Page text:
Smart queue that executes tasks in threadpool-like manner

Overview

execq

execq is kind of task-based approach of processing data using threadpool idea with extended features. It supports different task sources and maintains task execution in parallel on N threads (according to hardware concurrency).

  • providers are queues and streams that allow to execute tasks in different ways
  • queues provide ability to process the object just 'putting it to the queue'
  • supports serial and concurrent queues
  • work as you like: submitting an object to process on the queue returns nonblocking (unlike std::async) std::future that can be used to get result as far as the object is processed
  • maintains optimal thread count to avoid excess CPU thread context switches
  • runs tasks from diffirent queues/streams 'by turn', avoiding starvation for task that have been added very late
  • designed to process multiple non-blocking task (generally you do not want to sleep/wait inside task-processing function)
  • C++11 compilant

Queues and Streams

execq deals with concurrent task execution using two approaches: queue-based and stream-based

You are free to use multimple queues and streams and any combinations of them!

1.1 Queue-based approach

Designed to process objects as 'push-and-forget'. Objects pushed into the queues are processed as soon as any thread is ready to handle it.

ExecutionQueue combines usual queue, synchronization mechanisms and execution inside threadpool.

Internally ExecutionQueue tracks tasks are being executed. If destroyed, the queue marks all running and pendings tasks as 'canceled'. Even if task was canceled before execution, it wouldn't be discarded and will be called on its turn but with 'isCanceled' == true.

ExecutionQueue can be:

  • concurrent: process objects in parallel on multiple threads // CreateConcurrentExecutionQueue
  • serial: process objects strictly in 'one-after-one' order. You can be sure that no tasks are executed simultaneously // CreateSerialExecutionQueue

execq allows to create 'IExecutionQueue' (both serial and concurrent) instance to process your objects in specific IExecutionPool.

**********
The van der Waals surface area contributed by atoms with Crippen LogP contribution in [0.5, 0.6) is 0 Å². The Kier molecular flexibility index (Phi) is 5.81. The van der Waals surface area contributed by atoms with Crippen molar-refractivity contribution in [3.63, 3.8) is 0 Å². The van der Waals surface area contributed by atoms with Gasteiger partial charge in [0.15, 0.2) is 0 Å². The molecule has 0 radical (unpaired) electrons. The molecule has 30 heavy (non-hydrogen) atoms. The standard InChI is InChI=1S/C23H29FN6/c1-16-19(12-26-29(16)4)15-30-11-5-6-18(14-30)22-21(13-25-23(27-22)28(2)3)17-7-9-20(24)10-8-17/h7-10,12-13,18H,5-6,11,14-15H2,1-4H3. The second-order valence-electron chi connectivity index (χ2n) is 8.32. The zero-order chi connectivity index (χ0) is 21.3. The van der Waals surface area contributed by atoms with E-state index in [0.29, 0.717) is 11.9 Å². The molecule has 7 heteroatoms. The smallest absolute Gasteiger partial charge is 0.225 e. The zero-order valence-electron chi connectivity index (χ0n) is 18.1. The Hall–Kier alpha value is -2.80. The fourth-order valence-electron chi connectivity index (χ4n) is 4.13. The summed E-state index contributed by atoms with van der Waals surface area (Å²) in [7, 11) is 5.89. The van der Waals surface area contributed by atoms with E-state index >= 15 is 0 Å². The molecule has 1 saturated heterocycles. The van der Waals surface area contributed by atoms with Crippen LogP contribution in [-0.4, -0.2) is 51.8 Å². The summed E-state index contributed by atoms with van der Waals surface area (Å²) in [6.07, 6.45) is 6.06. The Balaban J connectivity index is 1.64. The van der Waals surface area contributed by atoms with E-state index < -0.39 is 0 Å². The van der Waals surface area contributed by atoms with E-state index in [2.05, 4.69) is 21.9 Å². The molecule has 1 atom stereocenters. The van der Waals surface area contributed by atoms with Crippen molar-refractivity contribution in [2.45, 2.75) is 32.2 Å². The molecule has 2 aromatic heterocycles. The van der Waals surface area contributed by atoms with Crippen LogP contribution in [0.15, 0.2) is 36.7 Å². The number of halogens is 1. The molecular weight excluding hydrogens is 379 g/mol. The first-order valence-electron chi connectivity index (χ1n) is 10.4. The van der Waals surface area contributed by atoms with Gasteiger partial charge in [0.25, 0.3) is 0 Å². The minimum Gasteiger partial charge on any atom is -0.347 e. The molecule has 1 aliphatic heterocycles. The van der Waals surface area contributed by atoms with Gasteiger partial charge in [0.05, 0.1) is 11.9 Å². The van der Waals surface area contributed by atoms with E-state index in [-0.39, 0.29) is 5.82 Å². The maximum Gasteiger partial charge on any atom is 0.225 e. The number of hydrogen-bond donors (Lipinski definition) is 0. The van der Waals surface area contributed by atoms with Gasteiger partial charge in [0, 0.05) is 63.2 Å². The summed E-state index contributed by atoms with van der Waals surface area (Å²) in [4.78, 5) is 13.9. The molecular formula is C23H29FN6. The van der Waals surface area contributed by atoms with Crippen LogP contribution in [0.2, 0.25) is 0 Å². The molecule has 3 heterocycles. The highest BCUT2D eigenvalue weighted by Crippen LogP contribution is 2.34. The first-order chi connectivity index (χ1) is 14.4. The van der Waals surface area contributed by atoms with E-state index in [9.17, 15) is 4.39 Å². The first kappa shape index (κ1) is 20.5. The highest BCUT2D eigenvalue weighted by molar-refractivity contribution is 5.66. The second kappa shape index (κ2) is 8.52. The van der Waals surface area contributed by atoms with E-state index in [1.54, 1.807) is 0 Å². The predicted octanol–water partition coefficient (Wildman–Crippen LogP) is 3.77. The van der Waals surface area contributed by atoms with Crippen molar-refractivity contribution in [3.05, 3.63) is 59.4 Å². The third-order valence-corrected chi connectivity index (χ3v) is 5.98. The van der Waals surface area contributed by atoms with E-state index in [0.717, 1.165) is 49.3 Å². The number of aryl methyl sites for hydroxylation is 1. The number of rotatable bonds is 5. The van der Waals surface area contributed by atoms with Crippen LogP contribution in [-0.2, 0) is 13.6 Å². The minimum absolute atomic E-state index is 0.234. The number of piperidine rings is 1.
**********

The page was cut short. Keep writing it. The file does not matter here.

IExecutionPool is kind of opaque threadpool. The same IExecutionPool object usually is used with multiple queues and streams

Now that is no need to write you own queue and synchronization around it - all is done inside!

#include <execq/execq.h>

// The function is called in parallel on the next free thread
// with the next object from the queue.
void ProcessObject(const std::atomic_bool& isCanceled, std::string&& object)
{
    if (isCanceled)
    {
        std::cout << "Queue has been canceled. Skipping object...";
        return;
    }
    
    std::cout << "Processing object: " << object << '\n';
}

int main(void)
{
    std::shared_ptr<execq::IExecutionPool> pool = execq::CreateExecutionPool();
    
    std::unique_ptr<execq::IExecutionQueue<void(std::string)>> queue = execq::CreateConcurrentExecutionQueue<void, std::string>(pool, &ProcessObject);
    
    queue->push("qwe");
    queue->push("some string");
    queue->push("");
    
    // when destroyed, queue waits until all tasks are executed
    
    return 0;
}
Standalone serial queue

Sometimes you may need just single-thread implementation of the queue to process things in the right order. For this purpose there is an ability to created pool-independent serial queue.

#include <execq/execq.h>

// The function is called in parallel on the next free thread
// with the next object from the queue.
void ProcessObjectOneByOne(const std::atomic_bool& isCanceled, std::string&& object)
{
    if (isCanceled)
    {
        std::cout << "Queue has been canceled. Skipping object...";
        return;
    }
    
    std::cout << "Processing object: " << object << '\n';
}

int main(void)
{
    std::unique_ptr<execq::IExecutionQueue<void(std::string)>> queue = execq::CreateSerialExecutionQueue<void, std::string>(&ProcessObjectOneByOne);
    
    queue->push("qwe");
    queue->push("some string");
    queue->push("");
    
    // when destroyed, queue waits until all tasks are executed